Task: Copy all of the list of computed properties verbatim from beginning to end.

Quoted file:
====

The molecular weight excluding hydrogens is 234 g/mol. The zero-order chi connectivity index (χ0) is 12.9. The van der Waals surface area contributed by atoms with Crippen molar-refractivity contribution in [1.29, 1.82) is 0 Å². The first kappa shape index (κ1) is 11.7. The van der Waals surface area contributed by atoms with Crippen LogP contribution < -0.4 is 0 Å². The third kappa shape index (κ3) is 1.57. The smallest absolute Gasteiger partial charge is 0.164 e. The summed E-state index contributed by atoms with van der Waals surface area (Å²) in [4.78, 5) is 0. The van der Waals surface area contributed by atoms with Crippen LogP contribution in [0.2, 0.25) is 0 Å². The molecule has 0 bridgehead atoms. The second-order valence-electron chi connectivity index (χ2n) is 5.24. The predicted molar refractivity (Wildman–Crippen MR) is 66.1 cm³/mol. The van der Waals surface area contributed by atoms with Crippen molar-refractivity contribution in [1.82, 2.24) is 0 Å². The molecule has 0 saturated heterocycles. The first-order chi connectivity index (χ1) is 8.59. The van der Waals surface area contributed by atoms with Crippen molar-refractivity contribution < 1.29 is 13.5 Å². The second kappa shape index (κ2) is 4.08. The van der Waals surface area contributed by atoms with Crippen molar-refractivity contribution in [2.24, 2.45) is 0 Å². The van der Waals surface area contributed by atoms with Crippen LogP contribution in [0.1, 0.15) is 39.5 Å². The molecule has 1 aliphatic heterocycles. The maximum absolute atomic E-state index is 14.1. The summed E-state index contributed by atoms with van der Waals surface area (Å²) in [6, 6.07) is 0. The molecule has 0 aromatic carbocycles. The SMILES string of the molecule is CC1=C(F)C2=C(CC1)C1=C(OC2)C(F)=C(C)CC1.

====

The molecular weight excluding hydrogens is 234 g/mol. The zero-order chi connectivity index (χ0) is 12.9. The van der Waals surface area contributed by atoms with Crippen molar-refractivity contribution in [1.29, 1.82) is 0 Å². The first kappa shape index (κ1) is 11.7. The van der Waals surface area contributed by atoms with Crippen LogP contribution < -0.4 is 0 Å². The third kappa shape index (κ3) is 1.57. The smallest absolute Gasteiger partial charge is 0.164 e. The summed E-state index contributed by atoms with van der Waals surface area (Å²) in [4.78, 5) is 0. The van der Waals surface area contributed by atoms with Crippen LogP contribution in [0.2, 0.25) is 0 Å². The molecule has 0 bridgehead atoms. The second-order valence-electron chi connectivity index (χ2n) is 5.24. The predicted molar refractivity (Wildman–Crippen MR) is 66.1 cm³/mol. The van der Waals surface area contributed by atoms with Crippen molar-refractivity contribution in [1.82, 2.24) is 0 Å². The molecule has 0 saturated heterocycles. The first-order chi connectivity index (χ1) is 8.59. The van der Waals surface area contributed by atoms with Crippen molar-refractivity contribution < 1.29 is 13.5 Å². The second kappa shape index (κ2) is 4.08. The van der Waals surface area contributed by atoms with Crippen molar-refractivity contribution in [2.24, 2.45) is 0 Å². The van der Waals surface area contributed by atoms with Crippen LogP contribution in [0.1, 0.15) is 39.5 Å². The molecule has 1 aliphatic heterocycles. The maximum absolute atomic E-state index is 14.1. The summed E-state index contributed by atoms with van der Waals surface area (Å²) in [6, 6.07) is 0. The molecule has 0 aromatic carbocycles. The SMILES string of the molecule is CC1=C(F)C2=C(CC1)C1=C(OC2)C(F)=C(C)CC1.